The American journal of clinical nutrition

Evaluation of a biological marker of dairy fat intake.

PMID 9701185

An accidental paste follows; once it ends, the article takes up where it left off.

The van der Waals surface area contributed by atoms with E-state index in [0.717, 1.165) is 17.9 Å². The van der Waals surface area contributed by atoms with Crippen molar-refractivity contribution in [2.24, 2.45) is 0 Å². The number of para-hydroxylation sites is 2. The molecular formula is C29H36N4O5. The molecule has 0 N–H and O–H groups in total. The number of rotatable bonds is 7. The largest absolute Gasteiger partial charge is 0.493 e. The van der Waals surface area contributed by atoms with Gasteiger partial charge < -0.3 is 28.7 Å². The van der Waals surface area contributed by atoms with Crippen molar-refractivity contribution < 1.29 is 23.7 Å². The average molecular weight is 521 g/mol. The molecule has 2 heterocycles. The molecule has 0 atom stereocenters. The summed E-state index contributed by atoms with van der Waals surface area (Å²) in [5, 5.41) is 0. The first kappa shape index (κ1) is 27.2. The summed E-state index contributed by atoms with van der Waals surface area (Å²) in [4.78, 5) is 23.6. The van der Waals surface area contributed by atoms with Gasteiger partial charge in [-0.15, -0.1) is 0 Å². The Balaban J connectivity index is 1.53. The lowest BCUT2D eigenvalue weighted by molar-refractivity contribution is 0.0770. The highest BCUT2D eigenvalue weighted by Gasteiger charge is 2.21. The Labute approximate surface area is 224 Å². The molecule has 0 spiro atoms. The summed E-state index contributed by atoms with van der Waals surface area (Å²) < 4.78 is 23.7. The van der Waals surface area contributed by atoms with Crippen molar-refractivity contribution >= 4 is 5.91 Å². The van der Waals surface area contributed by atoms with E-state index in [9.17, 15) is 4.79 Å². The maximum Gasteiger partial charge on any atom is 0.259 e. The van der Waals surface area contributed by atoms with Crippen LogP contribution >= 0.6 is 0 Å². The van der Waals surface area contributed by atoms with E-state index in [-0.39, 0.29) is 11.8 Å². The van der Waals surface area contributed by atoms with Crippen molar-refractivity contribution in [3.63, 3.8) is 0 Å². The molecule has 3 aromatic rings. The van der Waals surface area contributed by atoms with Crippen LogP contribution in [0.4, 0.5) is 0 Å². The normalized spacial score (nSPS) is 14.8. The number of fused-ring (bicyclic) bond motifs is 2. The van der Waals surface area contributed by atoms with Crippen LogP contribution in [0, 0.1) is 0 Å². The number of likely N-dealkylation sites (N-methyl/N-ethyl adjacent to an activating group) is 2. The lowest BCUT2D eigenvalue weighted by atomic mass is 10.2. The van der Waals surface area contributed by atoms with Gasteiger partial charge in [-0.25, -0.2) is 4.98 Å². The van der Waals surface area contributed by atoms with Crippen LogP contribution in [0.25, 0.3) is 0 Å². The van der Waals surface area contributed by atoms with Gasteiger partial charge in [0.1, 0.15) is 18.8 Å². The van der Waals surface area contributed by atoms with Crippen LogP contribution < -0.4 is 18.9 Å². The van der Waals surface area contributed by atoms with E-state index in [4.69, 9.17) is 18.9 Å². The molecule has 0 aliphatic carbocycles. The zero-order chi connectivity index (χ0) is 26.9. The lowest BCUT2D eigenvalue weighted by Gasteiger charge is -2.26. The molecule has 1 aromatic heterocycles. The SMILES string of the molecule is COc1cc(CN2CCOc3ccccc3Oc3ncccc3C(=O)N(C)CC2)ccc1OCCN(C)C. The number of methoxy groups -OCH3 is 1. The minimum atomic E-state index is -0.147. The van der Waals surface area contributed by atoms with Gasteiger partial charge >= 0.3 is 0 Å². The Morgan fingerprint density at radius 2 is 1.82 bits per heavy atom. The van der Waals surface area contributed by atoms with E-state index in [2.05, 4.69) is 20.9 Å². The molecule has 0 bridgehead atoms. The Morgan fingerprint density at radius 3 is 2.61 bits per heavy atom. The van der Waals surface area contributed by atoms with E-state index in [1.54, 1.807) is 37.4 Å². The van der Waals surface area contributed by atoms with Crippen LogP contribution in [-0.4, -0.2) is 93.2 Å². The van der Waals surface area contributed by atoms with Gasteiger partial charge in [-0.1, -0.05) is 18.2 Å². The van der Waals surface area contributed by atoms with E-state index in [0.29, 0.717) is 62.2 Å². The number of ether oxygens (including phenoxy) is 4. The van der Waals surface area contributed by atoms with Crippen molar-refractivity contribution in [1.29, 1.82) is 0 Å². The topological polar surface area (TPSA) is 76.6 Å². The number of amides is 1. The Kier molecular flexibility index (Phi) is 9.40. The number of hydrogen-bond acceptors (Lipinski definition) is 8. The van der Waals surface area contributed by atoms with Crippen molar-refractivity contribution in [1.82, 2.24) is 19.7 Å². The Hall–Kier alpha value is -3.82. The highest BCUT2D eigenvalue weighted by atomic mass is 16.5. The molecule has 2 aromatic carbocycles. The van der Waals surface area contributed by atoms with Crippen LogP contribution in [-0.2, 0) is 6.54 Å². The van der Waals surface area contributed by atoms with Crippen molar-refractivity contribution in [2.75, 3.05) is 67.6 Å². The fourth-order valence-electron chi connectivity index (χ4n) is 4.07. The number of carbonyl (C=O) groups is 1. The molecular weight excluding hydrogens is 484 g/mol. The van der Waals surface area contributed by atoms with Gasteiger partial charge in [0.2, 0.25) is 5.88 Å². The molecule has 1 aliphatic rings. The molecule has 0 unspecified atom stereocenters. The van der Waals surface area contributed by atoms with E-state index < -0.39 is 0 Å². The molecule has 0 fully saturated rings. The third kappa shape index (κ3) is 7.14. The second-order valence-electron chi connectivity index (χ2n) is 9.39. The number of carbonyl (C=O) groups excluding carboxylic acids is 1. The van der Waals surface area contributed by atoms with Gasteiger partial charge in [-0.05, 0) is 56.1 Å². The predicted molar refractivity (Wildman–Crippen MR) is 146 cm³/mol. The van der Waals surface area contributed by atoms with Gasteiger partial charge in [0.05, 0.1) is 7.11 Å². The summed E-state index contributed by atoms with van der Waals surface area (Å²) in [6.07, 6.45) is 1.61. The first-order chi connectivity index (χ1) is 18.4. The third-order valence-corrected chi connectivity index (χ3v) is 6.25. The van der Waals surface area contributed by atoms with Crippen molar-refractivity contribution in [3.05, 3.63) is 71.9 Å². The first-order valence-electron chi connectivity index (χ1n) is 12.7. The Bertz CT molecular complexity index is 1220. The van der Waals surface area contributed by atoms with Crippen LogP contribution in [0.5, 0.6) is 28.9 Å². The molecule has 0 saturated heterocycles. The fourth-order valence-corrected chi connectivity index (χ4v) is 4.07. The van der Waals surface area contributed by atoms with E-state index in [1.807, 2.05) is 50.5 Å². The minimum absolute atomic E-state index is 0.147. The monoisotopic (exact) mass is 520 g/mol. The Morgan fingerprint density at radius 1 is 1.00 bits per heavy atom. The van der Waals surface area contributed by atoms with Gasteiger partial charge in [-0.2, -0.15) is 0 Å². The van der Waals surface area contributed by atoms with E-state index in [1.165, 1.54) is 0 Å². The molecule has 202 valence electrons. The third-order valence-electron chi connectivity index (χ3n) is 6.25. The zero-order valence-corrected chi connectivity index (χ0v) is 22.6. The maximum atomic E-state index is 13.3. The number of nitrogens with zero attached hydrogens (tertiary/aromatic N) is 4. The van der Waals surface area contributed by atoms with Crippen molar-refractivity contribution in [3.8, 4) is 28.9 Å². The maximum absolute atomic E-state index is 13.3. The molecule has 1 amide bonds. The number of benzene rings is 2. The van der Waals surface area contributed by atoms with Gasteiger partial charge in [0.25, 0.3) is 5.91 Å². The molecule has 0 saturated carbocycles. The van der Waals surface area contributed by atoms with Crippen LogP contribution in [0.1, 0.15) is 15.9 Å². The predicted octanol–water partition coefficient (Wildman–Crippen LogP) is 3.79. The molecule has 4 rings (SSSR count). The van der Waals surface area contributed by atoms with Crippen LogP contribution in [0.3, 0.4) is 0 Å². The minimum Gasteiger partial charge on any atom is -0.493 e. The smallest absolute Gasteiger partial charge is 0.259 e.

We evaluated whether the adipose tissue content of 2 fatty acids of exogenous origin specific for ruminant fat, 15:0 and 17:0, reflect average long-term dairy fat consumption in free-living subjects. In 81 healthy women aged 30-77 y, we compared the relative content of these 2 fatty acids in subcutaneous adipose tissue with relative intake (% of total fat) based on four 1-wk weighed diet records made 3-4 mo apart and on a food-frequency questionnaire reflecting average past year consumption. The mean (+/-SD) daily milk fat intake was 20.0 +/- 9.1 g and fat from ruminant meat was 3.0 +/- 1.5 g according to food records, representing 29.2 +/- 8.9% and 4.6 +/- 2.2% of total fat, respectively. The intake of 15:0 and 17:0, which are 1.05% and 0.61% of milk fat and 0.43% and 0.83% of ruminant meat fat, was 0.22 +/- 0.10 and 0.15 +/- 0.06 g, respectively. Content of 15:0 and 17:0 in adipose tissue was 0.35% and 0.24% and relative dietary intake was 0.33% and 0.22% according to the food records and 0.32% and 0.21%, respectively, according to the food-frequency questionnaire. Correlation coefficients between 15:0 content in adipose tissue and intake from dairy foods only, according to food records, were 0.63 (Pearson) and 0.59 (Spearman); corresponding values for 17:0 were 0.42 and 0.45, respectively. Content of 15:0 and 17:0 in subcutaneous adipose tissue might be a valid biological marker of long-term milk fat intake in free-living individuals in populations with high consumption of dairy products.

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